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EPA Received Complaint From Employee Calling Donald Trump a 'Fucking Fascist,' Documents Reveal

Someone called the Environmental Protection Agency's Office of Inspector General and let loose.

by Sarah Emerson
Apr 10 2017, 5:40pm

Flickr/Gage Skidmore

President Trump has done everything within his limits to keep federal employees from talking—to the press, to Congress, and on social media. But despite personally intimidating government workers in some cases, Trump hasn't totally stopped them from airing their grievances.

Records obtained by Motherboard using a Freedom of Information Act request show a side of government unrest we've yet to see in public. It's cathartic. It's refreshing. And it's full of expletives.

Below is a phone call made to the Environmental Protection Agency's (EPA) Office of Inspector General (OIG) by someone claiming to be a federal employee. The official complaint was submitted through the OIG's telephone hotline, just four days after Trump's inauguration. An investigation was never opened into the complaint.

"I have a complaint to file that we are being run by a fucking fascist," they said.

Currently, 73 government agencies have OIG departments. The first divisions were established in 1976 "to promote economy and efficiency, and to prevent and detect fraud, waste, and abuse." The mission of Inspector General offices is to behave like independent oversight committees to which employees can report all manner of misconduct, such gross mismanagement. The EPA's OIG hotline is staffed by federal law enforcement agents.

EPA employees can report issues anonymously. But if they want their complaints investigated, the OIG advises them to use their real names, like this person appears to have done. OIG divisions also invoke the Whistleblower Protection Enhancement Act of 2012, which protects staff from retaliation when reporting specific types of disclosures. Something like an abuse of authority would fall under this law.

When contacted, a spokesperson for the EPA's Inspector General office said that complaints about administrations or administrators alleged without "specific allegations" are generally forwarded to the agency's Office of Public Affairs. So, unless detailed evidence is provided, investigators can't evaluate the claim of whether the president is a "fucking fascist."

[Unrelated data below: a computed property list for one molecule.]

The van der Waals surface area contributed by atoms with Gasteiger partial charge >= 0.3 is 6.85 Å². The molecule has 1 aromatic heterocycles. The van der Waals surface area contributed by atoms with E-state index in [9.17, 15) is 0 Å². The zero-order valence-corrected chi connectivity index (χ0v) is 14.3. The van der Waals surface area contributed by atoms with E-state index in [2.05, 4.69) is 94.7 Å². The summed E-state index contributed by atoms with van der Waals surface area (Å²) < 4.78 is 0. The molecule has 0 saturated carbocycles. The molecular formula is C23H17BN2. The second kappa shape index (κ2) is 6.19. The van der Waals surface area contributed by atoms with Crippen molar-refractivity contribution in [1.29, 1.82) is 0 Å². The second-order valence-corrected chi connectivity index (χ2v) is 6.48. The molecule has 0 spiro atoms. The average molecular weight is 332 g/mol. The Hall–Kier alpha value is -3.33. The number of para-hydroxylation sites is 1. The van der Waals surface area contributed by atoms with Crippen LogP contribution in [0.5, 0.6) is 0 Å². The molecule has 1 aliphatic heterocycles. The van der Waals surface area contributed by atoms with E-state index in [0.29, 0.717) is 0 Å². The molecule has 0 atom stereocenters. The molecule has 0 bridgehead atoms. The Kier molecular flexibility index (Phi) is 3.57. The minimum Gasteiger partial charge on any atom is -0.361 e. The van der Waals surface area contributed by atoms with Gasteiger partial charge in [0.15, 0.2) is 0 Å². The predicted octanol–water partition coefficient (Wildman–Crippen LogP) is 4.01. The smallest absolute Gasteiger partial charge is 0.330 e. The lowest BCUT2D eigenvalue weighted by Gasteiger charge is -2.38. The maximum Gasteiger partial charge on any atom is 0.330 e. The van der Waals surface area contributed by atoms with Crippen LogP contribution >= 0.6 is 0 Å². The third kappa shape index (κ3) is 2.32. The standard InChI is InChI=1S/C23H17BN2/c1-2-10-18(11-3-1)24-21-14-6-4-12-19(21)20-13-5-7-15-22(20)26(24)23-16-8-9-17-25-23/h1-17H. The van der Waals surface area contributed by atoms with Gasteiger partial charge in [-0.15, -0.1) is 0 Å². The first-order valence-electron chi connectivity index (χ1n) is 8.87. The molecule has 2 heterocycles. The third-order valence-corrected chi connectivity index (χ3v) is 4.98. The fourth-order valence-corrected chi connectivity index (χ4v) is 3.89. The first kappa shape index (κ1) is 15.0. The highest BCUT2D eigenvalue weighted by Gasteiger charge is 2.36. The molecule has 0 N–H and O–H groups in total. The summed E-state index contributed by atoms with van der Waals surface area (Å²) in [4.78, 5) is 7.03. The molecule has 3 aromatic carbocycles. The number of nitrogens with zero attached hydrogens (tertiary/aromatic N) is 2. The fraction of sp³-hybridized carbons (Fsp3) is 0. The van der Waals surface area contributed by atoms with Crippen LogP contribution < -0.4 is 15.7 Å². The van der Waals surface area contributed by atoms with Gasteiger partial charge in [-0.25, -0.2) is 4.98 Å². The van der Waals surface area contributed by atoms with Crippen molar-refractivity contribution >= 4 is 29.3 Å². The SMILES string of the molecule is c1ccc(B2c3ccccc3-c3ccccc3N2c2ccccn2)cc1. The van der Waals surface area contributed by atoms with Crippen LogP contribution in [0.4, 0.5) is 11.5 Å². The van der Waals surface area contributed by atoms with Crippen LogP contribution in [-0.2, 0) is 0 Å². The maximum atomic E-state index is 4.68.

It's also unclear whether this person works at the EPA or another agency, and we weren't able to independently verify that information. However, not all calls to the OIG hotline escalate to the point of having their own individual investigations. The individual's name was redacted under the FOIA exemptions (b)(6) and (b)(7)(C), which are designed to protect the identity and privacy of a person.

The department's purview isn't always so cut and dry. After EPA Secretary Scott Pruitt made scientifically inaccurate remarks about climate change last month, the Sierra Club asked the EPA's OIG to investigate whether Pruitt had violated the agency's Scientific Integrity Policy. (This policy was enacted during the Obama administration to ensure that only "sound science" was informing the agency's policymaking.) The office said it would defer to the EPA's Scientific Integrity Official, and would only open an inquiry based on their findings.

Some inspectors general, such as the EPA's Arthur A. Elkins Jr., are Presidentially appointed, while others are designated by their agency heads. Elkins was confirmed by President Obama in 2010, and can only be removed under the authorization of Trump.

The president has yet to appoint any OIG leaders. But there were rumors of him wanting to replace each and every one of them earlier this year. If Trump does pick his own inspectors general, we can probably expect little sympathy for rants like this.

If you are the person who made this complaint, we'd like to hear from you! Email us at sarah.emerson@vice.com.

This story has been updated to include a comment from the Environmental Protection Agency's Office of Inspector General. We've also corrected previous statements that this complaint resulted in an investigation. It did not.